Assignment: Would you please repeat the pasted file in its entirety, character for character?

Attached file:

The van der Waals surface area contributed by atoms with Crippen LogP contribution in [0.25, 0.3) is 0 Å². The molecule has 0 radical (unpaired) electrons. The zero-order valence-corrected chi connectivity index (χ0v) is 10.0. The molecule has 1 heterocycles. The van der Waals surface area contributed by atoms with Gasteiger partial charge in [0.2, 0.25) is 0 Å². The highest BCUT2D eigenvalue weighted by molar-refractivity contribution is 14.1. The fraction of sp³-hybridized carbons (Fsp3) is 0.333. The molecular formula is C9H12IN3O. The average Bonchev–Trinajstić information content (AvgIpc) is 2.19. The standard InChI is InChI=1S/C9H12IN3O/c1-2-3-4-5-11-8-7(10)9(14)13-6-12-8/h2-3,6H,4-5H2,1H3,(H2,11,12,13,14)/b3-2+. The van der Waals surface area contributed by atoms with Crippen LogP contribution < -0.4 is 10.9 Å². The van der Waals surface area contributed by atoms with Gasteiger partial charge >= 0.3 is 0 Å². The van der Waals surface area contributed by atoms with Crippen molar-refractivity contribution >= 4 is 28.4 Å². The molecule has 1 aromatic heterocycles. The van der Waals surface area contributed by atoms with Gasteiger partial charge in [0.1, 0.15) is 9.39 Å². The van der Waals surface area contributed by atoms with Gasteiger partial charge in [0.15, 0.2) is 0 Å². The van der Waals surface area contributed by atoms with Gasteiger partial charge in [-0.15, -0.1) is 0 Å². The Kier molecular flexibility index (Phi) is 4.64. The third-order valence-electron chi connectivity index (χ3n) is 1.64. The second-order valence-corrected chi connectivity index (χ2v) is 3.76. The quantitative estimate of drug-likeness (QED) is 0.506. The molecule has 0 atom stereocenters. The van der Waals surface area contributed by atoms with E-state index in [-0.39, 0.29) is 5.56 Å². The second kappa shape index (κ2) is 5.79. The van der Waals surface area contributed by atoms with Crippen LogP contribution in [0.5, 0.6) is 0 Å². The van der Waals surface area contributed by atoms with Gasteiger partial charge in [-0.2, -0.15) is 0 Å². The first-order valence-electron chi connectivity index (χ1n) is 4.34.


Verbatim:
The van der Waals surface area contributed by atoms with Crippen LogP contribution in [0.25, 0.3) is 0 Å². The molecule has 0 radical (unpaired) electrons. The zero-order valence-corrected chi connectivity index (χ0v) is 10.0. The molecule has 1 heterocycles. The van der Waals surface area contributed by atoms with Gasteiger partial charge in [0.2, 0.25) is 0 Å². The highest BCUT2D eigenvalue weighted by molar-refractivity contribution is 14.1. The fraction of sp³-hybridized carbons (Fsp3) is 0.333. The molecular formula is C9H12IN3O. The average Bonchev–Trinajstić information content (AvgIpc) is 2.19. The standard InChI is InChI=1S/C9H12IN3O/c1-2-3-4-5-11-8-7(10)9(14)13-6-12-8/h2-3,6H,4-5H2,1H3,(H2,11,12,13,14)/b3-2+. The van der Waals surface area contributed by atoms with Crippen LogP contribution < -0.4 is 10.9 Å². The van der Waals surface area contributed by atoms with Gasteiger partial charge >= 0.3 is 0 Å². The van der Waals surface area contributed by atoms with Crippen molar-refractivity contribution >= 4 is 28.4 Å². The molecule has 1 aromatic heterocycles. The van der Waals surface area contributed by atoms with Gasteiger partial charge in [0.1, 0.15) is 9.39 Å². The van der Waals surface area contributed by atoms with Gasteiger partial charge in [0.15, 0.2) is 0 Å². The van der Waals surface area contributed by atoms with Gasteiger partial charge in [-0.15, -0.1) is 0 Å². The Kier molecular flexibility index (Phi) is 4.64. The third-order valence-electron chi connectivity index (χ3n) is 1.64. The second-order valence-corrected chi connectivity index (χ2v) is 3.76. The quantitative estimate of drug-likeness (QED) is 0.506. The molecule has 0 atom stereocenters. The van der Waals surface area contributed by atoms with E-state index in [-0.39, 0.29) is 5.56 Å². The second kappa shape index (κ2) is 5.79. The van der Waals surface area contributed by atoms with Crippen LogP contribution in [0.5, 0.6) is 0 Å². The van der Waals surface area contributed by atoms with Gasteiger partial charge in [-0.2, -0.15) is 0 Å². The first-order valence-electron chi connectivity index (χ1n) is 4.34.